Spirited Away: A Movie Review

On August 29th, 2011, the Daily Post challenge was to write a movie review.

Here in North America, the highest grossing movie in history is Avatar. In Japan, a different kind of movie took the spotlight, and that’s Spirited Away


Few people can say they’ve never heard of Spirited Away. When it was first released in 2001, it received huge praise from critics worldwide. According to Wikipedia,

Rotten Tomatoes reports that 97% of critics have given the film a positive review, based on 155 reviews, certifying it “Fresh”, with an average rating of 8.5/10, and ranks as the thirteenth-best animated film on the site. In 2005, Spirited away was ranked the twelfth-best animated film of all time by IGN. The film is also ranked #9 of the highest-rated movies of all time on Metacritic; being the highest rated traditionally animated film on the site. The film ranked #10 in Empire magazine‘s “The 100 Best Films Of World Cinema” in 2010.

All this praise is not empty. With 100% certainty, I can say Spirited Away is one of the best animated films of all time, alongside Princess Mononoke. The renowned Hayao Miyazaki directed both films.

Spirited Away starts off with a girl named Chihiro, and her family, who are moving to the suburbs. Chihiro’s father winds up lost while taking a shortcut to their new home, and they come to an abrupt stop in front of a long tunnel. Deciding to explore the area, Chihiro’s parents (whilst dragging along a sulky Chihiro), somehow end up crossing over to the spirit world. Their own greed turns them both into pigs, and now Chihiro is left to to weave the dangers of the spirit world, turn her parents back, and get them all home. Pretty daunting task for an ten-year-old.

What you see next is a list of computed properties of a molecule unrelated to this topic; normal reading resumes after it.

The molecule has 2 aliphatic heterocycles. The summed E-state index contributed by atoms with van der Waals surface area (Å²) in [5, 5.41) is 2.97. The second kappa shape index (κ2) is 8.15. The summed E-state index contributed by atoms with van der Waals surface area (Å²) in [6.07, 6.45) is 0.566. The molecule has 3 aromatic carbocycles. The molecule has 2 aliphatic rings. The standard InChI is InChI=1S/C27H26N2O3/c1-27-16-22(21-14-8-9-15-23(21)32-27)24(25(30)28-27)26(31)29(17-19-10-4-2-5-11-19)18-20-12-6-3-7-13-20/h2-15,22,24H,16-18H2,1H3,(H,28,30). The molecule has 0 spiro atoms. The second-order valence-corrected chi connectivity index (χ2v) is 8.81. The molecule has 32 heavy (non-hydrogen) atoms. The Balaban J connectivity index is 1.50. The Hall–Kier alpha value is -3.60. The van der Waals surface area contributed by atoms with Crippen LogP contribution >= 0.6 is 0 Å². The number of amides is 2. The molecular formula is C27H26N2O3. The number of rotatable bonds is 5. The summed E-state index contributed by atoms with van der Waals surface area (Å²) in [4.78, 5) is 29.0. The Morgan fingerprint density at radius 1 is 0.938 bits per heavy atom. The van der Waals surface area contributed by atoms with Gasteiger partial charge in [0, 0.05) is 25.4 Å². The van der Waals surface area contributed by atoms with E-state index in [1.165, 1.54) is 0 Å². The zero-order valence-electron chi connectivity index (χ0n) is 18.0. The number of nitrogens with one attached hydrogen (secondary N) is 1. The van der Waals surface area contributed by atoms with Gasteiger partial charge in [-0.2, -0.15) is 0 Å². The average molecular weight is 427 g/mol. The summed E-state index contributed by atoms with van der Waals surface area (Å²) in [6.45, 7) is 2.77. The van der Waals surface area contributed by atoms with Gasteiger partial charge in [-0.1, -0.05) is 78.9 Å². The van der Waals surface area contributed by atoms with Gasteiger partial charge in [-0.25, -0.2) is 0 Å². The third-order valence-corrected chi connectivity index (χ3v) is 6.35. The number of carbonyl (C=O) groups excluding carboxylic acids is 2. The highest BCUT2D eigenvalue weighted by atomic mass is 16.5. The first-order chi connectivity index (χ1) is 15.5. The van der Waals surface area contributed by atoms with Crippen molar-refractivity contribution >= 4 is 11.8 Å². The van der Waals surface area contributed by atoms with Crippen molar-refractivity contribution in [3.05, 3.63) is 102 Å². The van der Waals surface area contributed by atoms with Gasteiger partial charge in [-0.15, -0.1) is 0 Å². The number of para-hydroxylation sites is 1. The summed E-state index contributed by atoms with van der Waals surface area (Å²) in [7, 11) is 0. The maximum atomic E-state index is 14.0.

One thing I love about this movie is how carefully Chihiro matures throughout it. At the beginning, we find a sulky, whiny little girl with no sense of adventure or independence. As time progresses and she matures, we watch her become someone who is independent and selfless.

Another thing is the soundtrack. Varied and beautiful to the extreme, especially the piano scores. The hours and dedication put into each piece shows.

Most of the scenes were hand-drawn, which is an amazing feat when you think about how long the movie is. The animation is smooth, colorful, flawless, and really is one of the things that makes this movie stand out any other animated feature.

The story line itself is enough to place this at the top. Deep and satisfying, this story doesn’t disappoint. You can feel the attention put into making the best story possible here. Hayao Miyazaki’s movies never feature the simple “good” vs. “evil” plots we often see, but explore the concept of an antagonist with many sides. We find in this movie that no person is simply “evil”, people simply have different motivations and beliefs. The result is that every character is well-rounded and complex. It’s hard to go back to movies with simpler plots after watching masterpieces like this.

Overall, Spirited Away is a brilliant movie, one that anyone will love. Even if you don’t usually watch animated movies, you’ll find it difficult not to appreciate this one’s charm. Give it a watch.